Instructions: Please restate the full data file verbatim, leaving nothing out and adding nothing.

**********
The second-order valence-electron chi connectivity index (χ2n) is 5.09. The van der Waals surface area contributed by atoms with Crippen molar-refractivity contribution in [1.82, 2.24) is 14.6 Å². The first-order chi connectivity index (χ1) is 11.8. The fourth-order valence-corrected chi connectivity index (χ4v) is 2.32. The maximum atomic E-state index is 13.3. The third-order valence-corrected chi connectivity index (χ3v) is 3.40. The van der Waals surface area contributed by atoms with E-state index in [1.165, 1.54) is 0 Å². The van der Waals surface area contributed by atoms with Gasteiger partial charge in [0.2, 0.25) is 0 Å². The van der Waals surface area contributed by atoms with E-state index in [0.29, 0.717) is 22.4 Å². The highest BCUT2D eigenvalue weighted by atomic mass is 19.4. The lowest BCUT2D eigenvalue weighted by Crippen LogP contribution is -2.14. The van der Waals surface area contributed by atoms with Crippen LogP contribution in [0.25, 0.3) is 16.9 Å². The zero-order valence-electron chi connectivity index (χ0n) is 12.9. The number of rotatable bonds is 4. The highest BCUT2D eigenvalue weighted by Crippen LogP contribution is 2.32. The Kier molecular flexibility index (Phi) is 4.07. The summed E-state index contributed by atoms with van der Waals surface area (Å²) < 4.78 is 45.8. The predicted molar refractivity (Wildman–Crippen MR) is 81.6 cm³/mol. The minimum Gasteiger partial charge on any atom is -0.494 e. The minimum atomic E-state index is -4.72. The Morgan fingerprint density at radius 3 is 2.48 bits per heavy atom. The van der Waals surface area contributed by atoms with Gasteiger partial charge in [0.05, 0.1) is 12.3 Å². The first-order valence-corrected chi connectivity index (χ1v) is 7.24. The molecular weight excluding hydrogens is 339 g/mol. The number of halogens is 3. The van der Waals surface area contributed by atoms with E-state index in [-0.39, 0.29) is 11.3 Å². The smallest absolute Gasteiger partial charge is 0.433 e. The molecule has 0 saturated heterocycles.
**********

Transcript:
The second-order valence-electron chi connectivity index (χ2n) is 5.09. The van der Waals surface area contributed by atoms with Crippen molar-refractivity contribution in [1.82, 2.24) is 14.6 Å². The first-order chi connectivity index (χ1) is 11.8. The fourth-order valence-corrected chi connectivity index (χ4v) is 2.32. The maximum atomic E-state index is 13.3. The third-order valence-corrected chi connectivity index (χ3v) is 3.40. The van der Waals surface area contributed by atoms with E-state index in [1.165, 1.54) is 0 Å². The van der Waals surface area contributed by atoms with Gasteiger partial charge in [0.2, 0.25) is 0 Å². The van der Waals surface area contributed by atoms with E-state index in [0.29, 0.717) is 22.4 Å². The highest BCUT2D eigenvalue weighted by atomic mass is 19.4. The lowest BCUT2D eigenvalue weighted by Crippen LogP contribution is -2.14. The van der Waals surface area contributed by atoms with Crippen LogP contribution in [0.25, 0.3) is 16.9 Å². The zero-order valence-electron chi connectivity index (χ0n) is 12.9. The number of rotatable bonds is 4. The highest BCUT2D eigenvalue weighted by Crippen LogP contribution is 2.32. The Kier molecular flexibility index (Phi) is 4.07. The summed E-state index contributed by atoms with van der Waals surface area (Å²) < 4.78 is 45.8. The predicted molar refractivity (Wildman–Crippen MR) is 81.6 cm³/mol. The minimum Gasteiger partial charge on any atom is -0.494 e. The minimum atomic E-state index is -4.72. The Morgan fingerprint density at radius 3 is 2.48 bits per heavy atom. The van der Waals surface area contributed by atoms with Gasteiger partial charge in [0.05, 0.1) is 12.3 Å². The first-order valence-corrected chi connectivity index (χ1v) is 7.24. The molecular weight excluding hydrogens is 339 g/mol. The number of halogens is 3. The van der Waals surface area contributed by atoms with E-state index in [-0.39, 0.29) is 11.3 Å². The smallest absolute Gasteiger partial charge is 0.433 e. The molecule has 0 saturated heterocycles.